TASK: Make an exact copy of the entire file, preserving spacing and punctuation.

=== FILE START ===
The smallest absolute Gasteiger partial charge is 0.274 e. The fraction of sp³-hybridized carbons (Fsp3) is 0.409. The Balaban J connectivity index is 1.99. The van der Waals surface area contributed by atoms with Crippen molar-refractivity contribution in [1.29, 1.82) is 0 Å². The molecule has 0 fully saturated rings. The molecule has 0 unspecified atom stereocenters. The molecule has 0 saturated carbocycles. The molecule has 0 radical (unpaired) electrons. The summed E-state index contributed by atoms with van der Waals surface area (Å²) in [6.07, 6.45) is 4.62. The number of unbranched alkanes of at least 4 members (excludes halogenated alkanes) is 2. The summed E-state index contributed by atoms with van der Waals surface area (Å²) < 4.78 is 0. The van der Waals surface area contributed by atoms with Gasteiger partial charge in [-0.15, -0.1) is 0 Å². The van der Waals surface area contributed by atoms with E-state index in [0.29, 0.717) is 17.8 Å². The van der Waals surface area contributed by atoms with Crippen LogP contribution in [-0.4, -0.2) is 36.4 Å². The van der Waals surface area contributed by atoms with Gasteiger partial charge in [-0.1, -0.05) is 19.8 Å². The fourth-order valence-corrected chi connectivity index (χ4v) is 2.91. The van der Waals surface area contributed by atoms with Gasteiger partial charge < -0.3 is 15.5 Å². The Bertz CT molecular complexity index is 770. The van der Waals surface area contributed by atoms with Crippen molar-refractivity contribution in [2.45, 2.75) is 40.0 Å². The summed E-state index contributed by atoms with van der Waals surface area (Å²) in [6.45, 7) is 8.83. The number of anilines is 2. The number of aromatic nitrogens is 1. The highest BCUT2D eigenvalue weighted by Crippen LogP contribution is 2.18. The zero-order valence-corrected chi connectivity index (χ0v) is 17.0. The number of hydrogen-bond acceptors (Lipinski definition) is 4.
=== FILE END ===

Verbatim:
The smallest absolute Gasteiger partial charge is 0.274 e. The fraction of sp³-hybridized carbons (Fsp3) is 0.409. The Balaban J connectivity index is 1.99. The van der Waals surface area contributed by atoms with Crippen molar-refractivity contribution in [1.29, 1.82) is 0 Å². The molecule has 0 fully saturated rings. The molecule has 0 unspecified atom stereocenters. The molecule has 0 saturated carbocycles. The molecule has 0 radical (unpaired) electrons. The summed E-state index contributed by atoms with van der Waals surface area (Å²) in [6.07, 6.45) is 4.62. The number of unbranched alkanes of at least 4 members (excludes halogenated alkanes) is 2. The summed E-state index contributed by atoms with van der Waals surface area (Å²) < 4.78 is 0. The van der Waals surface area contributed by atoms with Gasteiger partial charge in [-0.15, -0.1) is 0 Å². The van der Waals surface area contributed by atoms with E-state index in [0.29, 0.717) is 17.8 Å². The van der Waals surface area contributed by atoms with Crippen LogP contribution in [-0.4, -0.2) is 36.4 Å². The van der Waals surface area contributed by atoms with Gasteiger partial charge in [-0.1, -0.05) is 19.8 Å². The fourth-order valence-corrected chi connectivity index (χ4v) is 2.91. The van der Waals surface area contributed by atoms with Gasteiger partial charge < -0.3 is 15.5 Å². The Bertz CT molecular complexity index is 770. The van der Waals surface area contributed by atoms with Crippen molar-refractivity contribution in [2.45, 2.75) is 40.0 Å². The summed E-state index contributed by atoms with van der Waals surface area (Å²) in [6.45, 7) is 8.83. The number of anilines is 2. The number of aromatic nitrogens is 1. The highest BCUT2D eigenvalue weighted by Crippen LogP contribution is 2.18. The zero-order valence-corrected chi connectivity index (χ0v) is 17.0. The number of hydrogen-bond acceptors (Lipinski definition) is 4.